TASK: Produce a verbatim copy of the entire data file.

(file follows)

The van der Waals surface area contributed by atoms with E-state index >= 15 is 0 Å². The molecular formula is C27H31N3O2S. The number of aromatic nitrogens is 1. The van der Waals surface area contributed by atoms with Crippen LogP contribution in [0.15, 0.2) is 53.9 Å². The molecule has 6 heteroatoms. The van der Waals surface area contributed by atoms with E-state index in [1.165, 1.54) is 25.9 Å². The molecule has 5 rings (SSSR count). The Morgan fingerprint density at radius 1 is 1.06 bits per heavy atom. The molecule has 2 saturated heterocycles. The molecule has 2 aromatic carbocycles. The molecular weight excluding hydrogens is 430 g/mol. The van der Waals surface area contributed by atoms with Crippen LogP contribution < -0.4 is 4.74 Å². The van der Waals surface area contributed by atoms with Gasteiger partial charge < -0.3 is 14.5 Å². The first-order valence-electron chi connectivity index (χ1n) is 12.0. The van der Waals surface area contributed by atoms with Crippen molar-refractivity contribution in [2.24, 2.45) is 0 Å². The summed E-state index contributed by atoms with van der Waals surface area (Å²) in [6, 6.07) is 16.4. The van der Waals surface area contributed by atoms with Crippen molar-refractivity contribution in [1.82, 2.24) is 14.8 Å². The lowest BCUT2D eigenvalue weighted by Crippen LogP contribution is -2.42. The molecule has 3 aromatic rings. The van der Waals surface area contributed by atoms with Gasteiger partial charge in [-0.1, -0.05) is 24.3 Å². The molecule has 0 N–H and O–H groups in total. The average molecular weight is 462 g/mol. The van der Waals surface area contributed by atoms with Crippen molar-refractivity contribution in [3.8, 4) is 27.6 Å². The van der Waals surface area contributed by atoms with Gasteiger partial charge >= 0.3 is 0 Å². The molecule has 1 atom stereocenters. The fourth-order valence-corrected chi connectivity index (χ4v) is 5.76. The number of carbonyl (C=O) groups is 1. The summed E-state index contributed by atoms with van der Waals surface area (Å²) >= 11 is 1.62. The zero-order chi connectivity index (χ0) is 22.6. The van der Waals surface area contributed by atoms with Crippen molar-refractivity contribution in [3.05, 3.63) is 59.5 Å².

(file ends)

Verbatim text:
The van der Waals surface area contributed by atoms with E-state index >= 15 is 0 Å². The molecular formula is C27H31N3O2S. The number of aromatic nitrogens is 1. The van der Waals surface area contributed by atoms with Crippen LogP contribution in [0.15, 0.2) is 53.9 Å². The molecule has 6 heteroatoms. The van der Waals surface area contributed by atoms with E-state index in [1.165, 1.54) is 25.9 Å². The molecule has 5 rings (SSSR count). The Morgan fingerprint density at radius 1 is 1.06 bits per heavy atom. The molecule has 2 saturated heterocycles. The molecule has 2 aromatic carbocycles. The molecular weight excluding hydrogens is 430 g/mol. The van der Waals surface area contributed by atoms with Crippen LogP contribution < -0.4 is 4.74 Å². The van der Waals surface area contributed by atoms with Gasteiger partial charge < -0.3 is 14.5 Å². The first-order valence-electron chi connectivity index (χ1n) is 12.0. The van der Waals surface area contributed by atoms with Crippen molar-refractivity contribution in [2.24, 2.45) is 0 Å². The summed E-state index contributed by atoms with van der Waals surface area (Å²) in [6, 6.07) is 16.4. The van der Waals surface area contributed by atoms with Crippen molar-refractivity contribution in [1.82, 2.24) is 14.8 Å². The lowest BCUT2D eigenvalue weighted by Crippen LogP contribution is -2.42. The molecule has 3 aromatic rings. The van der Waals surface area contributed by atoms with Gasteiger partial charge in [-0.1, -0.05) is 24.3 Å². The molecule has 0 N–H and O–H groups in total. The average molecular weight is 462 g/mol. The van der Waals surface area contributed by atoms with Crippen molar-refractivity contribution in [3.8, 4) is 27.6 Å². The van der Waals surface area contributed by atoms with Gasteiger partial charge >= 0.3 is 0 Å². The molecule has 1 atom stereocenters. The fourth-order valence-corrected chi connectivity index (χ4v) is 5.76. The number of carbonyl (C=O) groups is 1. The summed E-state index contributed by atoms with van der Waals surface area (Å²) >= 11 is 1.62. The zero-order chi connectivity index (χ0) is 22.6. The van der Waals surface area contributed by atoms with Crippen molar-refractivity contribution in [3.05, 3.63) is 59.5 Å².